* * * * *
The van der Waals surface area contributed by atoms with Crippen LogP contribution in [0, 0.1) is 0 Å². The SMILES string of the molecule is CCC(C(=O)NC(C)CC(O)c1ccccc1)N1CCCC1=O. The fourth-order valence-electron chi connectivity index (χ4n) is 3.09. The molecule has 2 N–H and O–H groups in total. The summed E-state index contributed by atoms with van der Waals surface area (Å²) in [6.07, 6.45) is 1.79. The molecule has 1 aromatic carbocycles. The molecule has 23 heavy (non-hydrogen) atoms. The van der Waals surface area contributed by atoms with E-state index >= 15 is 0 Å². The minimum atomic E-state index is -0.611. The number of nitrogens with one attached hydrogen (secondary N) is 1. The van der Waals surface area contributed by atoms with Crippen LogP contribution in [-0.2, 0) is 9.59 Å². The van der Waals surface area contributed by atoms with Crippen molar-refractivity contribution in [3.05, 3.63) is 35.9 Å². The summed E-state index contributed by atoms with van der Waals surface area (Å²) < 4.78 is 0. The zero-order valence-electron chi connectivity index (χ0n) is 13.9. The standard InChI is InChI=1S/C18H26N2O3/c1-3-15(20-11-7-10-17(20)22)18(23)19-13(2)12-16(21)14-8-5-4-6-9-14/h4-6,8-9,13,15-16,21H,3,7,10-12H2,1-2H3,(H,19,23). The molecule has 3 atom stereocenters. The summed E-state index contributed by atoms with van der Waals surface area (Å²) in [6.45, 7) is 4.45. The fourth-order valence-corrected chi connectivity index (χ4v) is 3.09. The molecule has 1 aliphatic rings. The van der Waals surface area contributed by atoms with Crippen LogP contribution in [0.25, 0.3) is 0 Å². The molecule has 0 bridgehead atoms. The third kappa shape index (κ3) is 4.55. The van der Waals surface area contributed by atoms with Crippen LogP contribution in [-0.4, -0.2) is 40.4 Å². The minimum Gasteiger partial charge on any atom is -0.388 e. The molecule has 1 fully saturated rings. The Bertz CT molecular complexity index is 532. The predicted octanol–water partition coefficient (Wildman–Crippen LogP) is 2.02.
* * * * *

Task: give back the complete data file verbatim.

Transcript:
The van der Waals surface area contributed by atoms with Crippen LogP contribution in [0, 0.1) is 0 Å². The SMILES string of the molecule is CCC(C(=O)NC(C)CC(O)c1ccccc1)N1CCCC1=O. The fourth-order valence-electron chi connectivity index (χ4n) is 3.09. The molecule has 2 N–H and O–H groups in total. The summed E-state index contributed by atoms with van der Waals surface area (Å²) in [6.07, 6.45) is 1.79. The molecule has 1 aromatic carbocycles. The molecule has 23 heavy (non-hydrogen) atoms. The van der Waals surface area contributed by atoms with E-state index >= 15 is 0 Å². The minimum atomic E-state index is -0.611. The number of nitrogens with one attached hydrogen (secondary N) is 1. The van der Waals surface area contributed by atoms with Crippen LogP contribution in [-0.2, 0) is 9.59 Å². The van der Waals surface area contributed by atoms with Crippen molar-refractivity contribution in [3.05, 3.63) is 35.9 Å². The summed E-state index contributed by atoms with van der Waals surface area (Å²) < 4.78 is 0. The zero-order valence-electron chi connectivity index (χ0n) is 13.9. The standard InChI is InChI=1S/C18H26N2O3/c1-3-15(20-11-7-10-17(20)22)18(23)19-13(2)12-16(21)14-8-5-4-6-9-14/h4-6,8-9,13,15-16,21H,3,7,10-12H2,1-2H3,(H,19,23). The molecule has 3 atom stereocenters. The summed E-state index contributed by atoms with van der Waals surface area (Å²) in [6.45, 7) is 4.45. The fourth-order valence-corrected chi connectivity index (χ4v) is 3.09. The molecule has 1 aliphatic rings. The van der Waals surface area contributed by atoms with Crippen LogP contribution in [0.25, 0.3) is 0 Å². The molecule has 0 bridgehead atoms. The third kappa shape index (κ3) is 4.55. The van der Waals surface area contributed by atoms with Crippen LogP contribution in [-0.4, -0.2) is 40.4 Å². The minimum Gasteiger partial charge on any atom is -0.388 e. The molecule has 1 fully saturated rings. The Bertz CT molecular complexity index is 532. The predicted octanol–water partition coefficient (Wildman–Crippen LogP) is 2.02.